In this story about the deep scars of war, Doc Shepard (Carell), Richard Mueller (Fishburne), and Sal Nealon (Cranston) are brought back together following a family tragedy. After his son is killed while serving in the war in Iraq, Doc seeks out his old friends for help in recovering his son's body and carrying out the funeral. While Doc struggles with his loss, Mueller serves as religious counsel, having become a preacher since their army days, while Nealon is a hard-drinking louse who is unafraid to be the bearer of harsh truths.

Though it may sound dark, the film never gets too grim, allowing the emotional impact to be carried and broken up by some well-timed levity. If you like the deft mix of comedy and wartime tragedy in "The Greatest Beer Run Every," "Last Flags Flying" is the perfect match.

Two Men Went to War

Just as in "The Greatest Beer Run Ever," the 2002 British war comedy "Two Men Went to War" is based on a real story that's almost too ridiculous to be true — but true it is. We're introduced to an unusual military unit out of Britain during World War II, as Private Leslie Cuthbertson (Leo Bill) and Sgt. Peter King (Kenneth Cranham) serve in the Royal Army Dental Corps. A specialist branch that provides dental care to the army's fighting soldiers, they're not on the front lines, but that's exactly where King and Cuthbertson would like to be. Throwing caution to the wind, the pair of intrepid exodontists leave their unit and go into German-Occupied France in an attempt to help the cause.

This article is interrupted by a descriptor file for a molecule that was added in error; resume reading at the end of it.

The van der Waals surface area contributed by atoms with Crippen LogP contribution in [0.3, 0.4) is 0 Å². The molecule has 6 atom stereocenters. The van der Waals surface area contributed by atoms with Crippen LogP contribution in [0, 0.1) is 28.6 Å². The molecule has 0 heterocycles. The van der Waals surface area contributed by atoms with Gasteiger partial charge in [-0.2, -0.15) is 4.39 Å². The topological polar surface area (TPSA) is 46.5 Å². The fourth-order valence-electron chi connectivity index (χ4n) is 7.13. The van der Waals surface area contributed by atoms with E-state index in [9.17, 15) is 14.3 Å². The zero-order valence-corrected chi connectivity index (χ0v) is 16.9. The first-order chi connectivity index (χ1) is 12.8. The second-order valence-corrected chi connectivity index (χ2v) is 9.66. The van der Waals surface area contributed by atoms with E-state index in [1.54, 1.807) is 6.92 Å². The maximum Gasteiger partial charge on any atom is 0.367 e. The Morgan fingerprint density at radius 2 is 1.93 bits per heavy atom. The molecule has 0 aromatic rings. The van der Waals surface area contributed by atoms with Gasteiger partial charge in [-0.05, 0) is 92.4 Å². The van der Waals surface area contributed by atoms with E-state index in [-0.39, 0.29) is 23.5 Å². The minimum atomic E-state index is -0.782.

A series of misunderstandings and pratfalls later, the two men have inadvertently helped the Allies — just not in the way they imagined. An under-appreciated British film that lacks major stars, "Two Men Went to War" is nevertheless a solid war story with humor and heart, and its underdog true story will evoke "The Greatest Beer Run Ever," even if it can't match the 2022 film's star power.

Whiskey Tango Foxtrot

In "The Greatest Beer Run Ever" it's Chickie Donohue (Zac Efron) who heads into a combat zone and finds himself way over his head. Similarly based on a true story, the 2016 comedy "Whiskey Tango Foxtrot" stars Tina Fey ("30 Rock") as Kim Baker, and though she too heads overseas into a war zone, a cable news reporter sent to cover the war in Afghanistan. But despite her mission being officially sanctioned, she realizes she's unprepared for the realities of combat.

Frustrated with covering fluff pieces and unimportant local news, the ambitious Baker decides to take an assignment covering the war in the Middle East. Once there, she befriends BBC news reporter Tanya Vanderpoel (Margot Robbie) and becomes romantically linked to Scottish photographer Iain MacKelpie (Martin Freeman). Though at first overwhelmed, Baker quickly learns the ins and outs of covering the war, including the many dangers she faces. But when Iain is kidnapped by local warlords, she takes it upon herself to see to his rescue.

A fast and loose black comedy, "Whiskey Tango Foxtrot" is a story of courage. Pairing well with "The Greatest Beer Run Ever," its silliness and cynicism help offset its forthright look at the horrors of war.

Special Correspondents